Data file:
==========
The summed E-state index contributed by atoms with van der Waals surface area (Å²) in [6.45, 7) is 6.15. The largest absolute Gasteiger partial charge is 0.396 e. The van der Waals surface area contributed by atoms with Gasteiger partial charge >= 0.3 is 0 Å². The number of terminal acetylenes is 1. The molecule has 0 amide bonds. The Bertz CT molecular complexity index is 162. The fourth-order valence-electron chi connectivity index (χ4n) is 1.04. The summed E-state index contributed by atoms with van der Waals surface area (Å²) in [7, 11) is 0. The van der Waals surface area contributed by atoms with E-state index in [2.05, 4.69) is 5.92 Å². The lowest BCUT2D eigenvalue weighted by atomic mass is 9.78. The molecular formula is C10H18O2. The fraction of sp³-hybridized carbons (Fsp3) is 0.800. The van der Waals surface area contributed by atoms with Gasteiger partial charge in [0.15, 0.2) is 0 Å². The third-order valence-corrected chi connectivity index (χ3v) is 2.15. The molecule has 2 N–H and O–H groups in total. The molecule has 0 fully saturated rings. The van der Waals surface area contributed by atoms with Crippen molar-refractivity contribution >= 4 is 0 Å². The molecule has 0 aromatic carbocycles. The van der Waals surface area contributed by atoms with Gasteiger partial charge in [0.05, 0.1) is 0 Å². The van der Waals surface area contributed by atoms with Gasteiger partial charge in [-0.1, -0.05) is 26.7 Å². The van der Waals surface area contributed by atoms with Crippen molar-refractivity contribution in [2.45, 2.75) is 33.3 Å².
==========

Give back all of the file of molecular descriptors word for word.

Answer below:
The summed E-state index contributed by atoms with van der Waals surface area (Å²) in [6.45, 7) is 6.15. The largest absolute Gasteiger partial charge is 0.396 e. The van der Waals surface area contributed by atoms with Gasteiger partial charge >= 0.3 is 0 Å². The number of terminal acetylenes is 1. The molecule has 0 amide bonds. The Bertz CT molecular complexity index is 162. The fourth-order valence-electron chi connectivity index (χ4n) is 1.04. The summed E-state index contributed by atoms with van der Waals surface area (Å²) in [7, 11) is 0. The van der Waals surface area contributed by atoms with E-state index in [2.05, 4.69) is 5.92 Å². The lowest BCUT2D eigenvalue weighted by atomic mass is 9.78. The molecular formula is C10H18O2. The fraction of sp³-hybridized carbons (Fsp3) is 0.800. The van der Waals surface area contributed by atoms with Gasteiger partial charge in [0.15, 0.2) is 0 Å². The third-order valence-corrected chi connectivity index (χ3v) is 2.15. The molecule has 2 N–H and O–H groups in total. The molecule has 0 fully saturated rings. The van der Waals surface area contributed by atoms with Crippen molar-refractivity contribution >= 4 is 0 Å². The molecule has 0 aromatic carbocycles. The van der Waals surface area contributed by atoms with Gasteiger partial charge in [0.05, 0.1) is 0 Å². The van der Waals surface area contributed by atoms with Gasteiger partial charge in [-0.1, -0.05) is 26.7 Å². The van der Waals surface area contributed by atoms with Crippen molar-refractivity contribution in [2.45, 2.75) is 33.3 Å².